When you have decided to end a relationship there are some practical steps you can take to protect your interests. Here are my top ten suggestions for women:
Although not as important as it used to be, it is usually still in your interests if you remain in the house with the children. (Please note this should not be a paramount concern if there are issues of domestic violence.) The Family Court previously followed the rationale set down in the case of Cilento which said that if children were in a settled stable environment (eg: the family home with mum) then it was usually in their best interests for that status quo to continue, at least in the interim. This principle was overturned in the 2006 case of Goode. However in determining disputed arrangements for children, the Court must still ascertain what is in the child's best interest. There are a number of factors, one of which is that the court must consider the likely effect of any changes in the child's circumstances (s 60CC (3)(d)). Usually keeping children in their familiar environment will be in their best interests. On a practical level it will also be easier for you and the children if you don't have to haul your belongings out of the house, arrange alternate accommodation, change addresses and set up utilities etc.
This is especially relevant if your former partner has connections overseas. If you secure the children's passports then you will not need to be worried about him leaving the country with them. Once children are abducted internationally, it is a long and difficult fight to have them return.
Although it is a criminal offence to hack another person's computer there have been occasions when the court has permitted that information (albeit improperly obtained) to be tendered in evidence. Even if not used in evidence, that information could be utilised against you, to shape or direct your former partner's case. With technology ever evolving around us, it is imperative that you realise what information you do store on your computer, and how accessible it may be.
Some simple steps you can take are:
Whether you do this and the amount that you should secure depends upon your individual circumstances, however in most cases it is prudent and appropriate to secure a sum of money (being funds from your own sources or joint sources) which gives you some security in order to meet likely expenses such as obtaining initial legal advice (the amount depends on your circumstances but an amount of at least $5,000 for this would be sensible), setting up new accommodation (bond, first month's rent, utility establishment costs, an amount to restock the pantry etc) and an extra amount as a safeguard for unexpected costs.
First, consider changing your internet banking password. Second, have a look at your accounts. Do you have a credit card/s which are primarily in your name and your former partner is the secondary card holder? If so, consider using joint funds now to pay off the debt and then cancelling his secondary card. Do you have a joint loan facility which is not fully drawn (ie: there is still the option for one of you to draw extra funds on the loan?) Consider directing the bank that no further draws are to be made on the loan without joint authority. Do you have a savings/access type account in to which your salary/income is paid and to which your former partner has access? Consider making changes to ensure he will no longer have that access.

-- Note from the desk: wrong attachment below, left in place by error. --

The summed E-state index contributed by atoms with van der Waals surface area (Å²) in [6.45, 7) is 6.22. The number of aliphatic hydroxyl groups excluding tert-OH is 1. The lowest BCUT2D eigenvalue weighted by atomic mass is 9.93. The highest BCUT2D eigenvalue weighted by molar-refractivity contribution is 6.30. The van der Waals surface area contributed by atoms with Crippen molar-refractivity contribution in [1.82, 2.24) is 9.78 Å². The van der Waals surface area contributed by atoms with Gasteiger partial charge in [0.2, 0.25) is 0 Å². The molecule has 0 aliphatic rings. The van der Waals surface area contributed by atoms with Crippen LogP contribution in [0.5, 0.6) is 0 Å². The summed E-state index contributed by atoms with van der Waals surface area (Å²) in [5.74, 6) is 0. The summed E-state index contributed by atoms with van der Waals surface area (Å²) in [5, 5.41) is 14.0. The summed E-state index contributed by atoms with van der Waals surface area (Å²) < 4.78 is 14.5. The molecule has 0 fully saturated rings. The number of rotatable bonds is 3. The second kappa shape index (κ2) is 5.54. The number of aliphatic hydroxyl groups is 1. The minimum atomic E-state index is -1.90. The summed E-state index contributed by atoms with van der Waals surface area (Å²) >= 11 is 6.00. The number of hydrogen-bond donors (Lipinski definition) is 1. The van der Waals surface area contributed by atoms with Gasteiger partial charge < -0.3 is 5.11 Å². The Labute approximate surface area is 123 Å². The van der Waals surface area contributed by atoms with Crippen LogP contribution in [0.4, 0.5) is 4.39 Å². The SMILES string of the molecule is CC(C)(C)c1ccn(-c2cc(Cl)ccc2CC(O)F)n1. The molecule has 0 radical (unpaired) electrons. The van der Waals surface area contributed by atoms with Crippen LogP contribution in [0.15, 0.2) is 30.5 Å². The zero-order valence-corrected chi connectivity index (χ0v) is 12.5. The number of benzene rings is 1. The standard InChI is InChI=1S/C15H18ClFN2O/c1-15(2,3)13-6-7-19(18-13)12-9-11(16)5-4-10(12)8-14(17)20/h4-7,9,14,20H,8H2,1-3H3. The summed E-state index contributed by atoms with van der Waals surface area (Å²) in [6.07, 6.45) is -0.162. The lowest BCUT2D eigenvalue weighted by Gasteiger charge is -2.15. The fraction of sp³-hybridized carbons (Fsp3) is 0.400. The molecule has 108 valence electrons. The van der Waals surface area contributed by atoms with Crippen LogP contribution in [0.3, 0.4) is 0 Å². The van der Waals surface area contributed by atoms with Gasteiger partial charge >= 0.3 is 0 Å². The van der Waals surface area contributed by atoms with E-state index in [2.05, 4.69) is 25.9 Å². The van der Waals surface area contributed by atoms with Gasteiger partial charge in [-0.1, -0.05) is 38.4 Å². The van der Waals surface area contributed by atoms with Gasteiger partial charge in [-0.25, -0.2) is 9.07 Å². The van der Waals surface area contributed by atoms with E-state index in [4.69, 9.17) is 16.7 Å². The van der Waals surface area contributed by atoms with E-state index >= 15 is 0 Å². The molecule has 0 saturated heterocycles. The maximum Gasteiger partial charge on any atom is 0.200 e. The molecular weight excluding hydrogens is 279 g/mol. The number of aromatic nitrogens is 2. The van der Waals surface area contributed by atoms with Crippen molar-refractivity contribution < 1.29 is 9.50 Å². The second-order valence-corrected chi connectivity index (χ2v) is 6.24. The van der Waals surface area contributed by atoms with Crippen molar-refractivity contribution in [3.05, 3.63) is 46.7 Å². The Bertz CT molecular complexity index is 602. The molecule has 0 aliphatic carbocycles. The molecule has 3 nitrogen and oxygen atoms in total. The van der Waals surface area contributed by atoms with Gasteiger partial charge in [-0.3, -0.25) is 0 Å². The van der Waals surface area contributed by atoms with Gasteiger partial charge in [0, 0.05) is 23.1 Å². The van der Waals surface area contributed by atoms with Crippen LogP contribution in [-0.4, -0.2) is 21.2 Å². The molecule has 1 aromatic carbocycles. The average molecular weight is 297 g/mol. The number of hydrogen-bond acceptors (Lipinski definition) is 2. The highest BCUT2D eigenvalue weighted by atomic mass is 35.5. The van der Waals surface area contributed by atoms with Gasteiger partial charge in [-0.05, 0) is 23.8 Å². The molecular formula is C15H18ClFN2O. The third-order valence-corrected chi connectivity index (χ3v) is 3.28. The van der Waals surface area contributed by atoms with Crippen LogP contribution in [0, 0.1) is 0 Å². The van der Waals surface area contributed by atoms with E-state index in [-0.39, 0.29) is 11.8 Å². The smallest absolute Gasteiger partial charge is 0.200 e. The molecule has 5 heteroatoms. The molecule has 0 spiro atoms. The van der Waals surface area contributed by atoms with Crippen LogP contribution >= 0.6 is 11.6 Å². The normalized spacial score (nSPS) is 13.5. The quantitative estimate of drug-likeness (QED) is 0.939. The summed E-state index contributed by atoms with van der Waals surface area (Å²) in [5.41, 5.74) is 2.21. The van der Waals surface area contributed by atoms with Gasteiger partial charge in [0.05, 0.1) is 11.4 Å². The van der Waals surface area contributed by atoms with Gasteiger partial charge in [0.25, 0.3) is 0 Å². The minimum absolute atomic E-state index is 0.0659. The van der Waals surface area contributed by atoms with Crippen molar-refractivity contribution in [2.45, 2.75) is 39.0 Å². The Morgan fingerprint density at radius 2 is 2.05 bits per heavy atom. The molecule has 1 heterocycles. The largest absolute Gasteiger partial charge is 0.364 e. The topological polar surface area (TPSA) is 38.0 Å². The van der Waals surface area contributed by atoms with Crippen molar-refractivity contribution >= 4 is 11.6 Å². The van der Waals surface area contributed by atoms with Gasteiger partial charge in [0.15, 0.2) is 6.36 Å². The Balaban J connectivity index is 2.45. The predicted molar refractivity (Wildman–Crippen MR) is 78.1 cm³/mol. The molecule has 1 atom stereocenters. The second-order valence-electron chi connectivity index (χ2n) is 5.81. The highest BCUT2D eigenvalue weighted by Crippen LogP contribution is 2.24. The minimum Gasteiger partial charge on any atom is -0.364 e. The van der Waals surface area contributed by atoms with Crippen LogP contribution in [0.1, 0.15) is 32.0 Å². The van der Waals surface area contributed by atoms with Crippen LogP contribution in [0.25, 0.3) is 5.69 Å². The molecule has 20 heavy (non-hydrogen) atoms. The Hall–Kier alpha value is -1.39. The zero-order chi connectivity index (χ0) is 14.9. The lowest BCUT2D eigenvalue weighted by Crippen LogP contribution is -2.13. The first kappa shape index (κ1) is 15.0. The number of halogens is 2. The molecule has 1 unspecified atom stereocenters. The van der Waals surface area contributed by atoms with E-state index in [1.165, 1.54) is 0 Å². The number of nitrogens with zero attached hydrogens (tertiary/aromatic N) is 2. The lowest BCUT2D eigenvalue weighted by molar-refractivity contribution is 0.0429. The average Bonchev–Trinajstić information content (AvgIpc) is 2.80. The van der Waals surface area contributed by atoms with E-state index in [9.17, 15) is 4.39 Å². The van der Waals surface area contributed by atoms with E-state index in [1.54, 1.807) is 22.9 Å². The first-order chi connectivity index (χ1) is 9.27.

Collect together and take or secure your important documents including:
Make copies of all of his documents from the list above.
The family law system is not properly designed to deal with the minor intricacies of people's lives. That means that whilst 'big picture' items such as houses, cars and superannuation can easily be addressed in the court's jurisdiction, it is time-consuming and inefficient to try and divvy up the 'minor' items such as photo albums, sentimentally significant items of low value (tea sets, small inherited items, or small items of a personal nature), jewellery. Securing these items now will avoid the need to have to chase them down at a later time. It does not mean that you will not need to account for their value in a property division (or in the case of photos, allow your former partner to take copies) but at least they are in your possession and control and you know they will not be 'lost' or 'misplaced'.
You should consider informing people such as:
First you should get legal independent legal advice in relation to family law. Then you should also consider obtaining advice in relation to:
The above is intended as general advice only. It may not be suitable to your particular circumstances. If you require advice or assistance, please contact a family law solicitor.
Senior Associate, Phillips Family Law
Sarah is a Senior Associate with Phillips Family Law. She has over 10 years' experience and practises exclusively in family law. Although practising across a broad range of family law areas (property, children, international abduction) she has particular high-level expertise in complex property disputes. She is a professional member of the Family Law Practitioners Association (FLPA), the Law Council of Australia and the Queensland Law Society...go to Sarah Bastian-Jordan's profile page
This article may not be reprinted, reproduced, or retransmitted in whole or in part without the express written consent of SingleMum.com.au. This article contains only general information. For advice regarding your own personal circumstances, always seek individual advice from a qualified professional. Read the full Singlemum.com.au Disclaimer here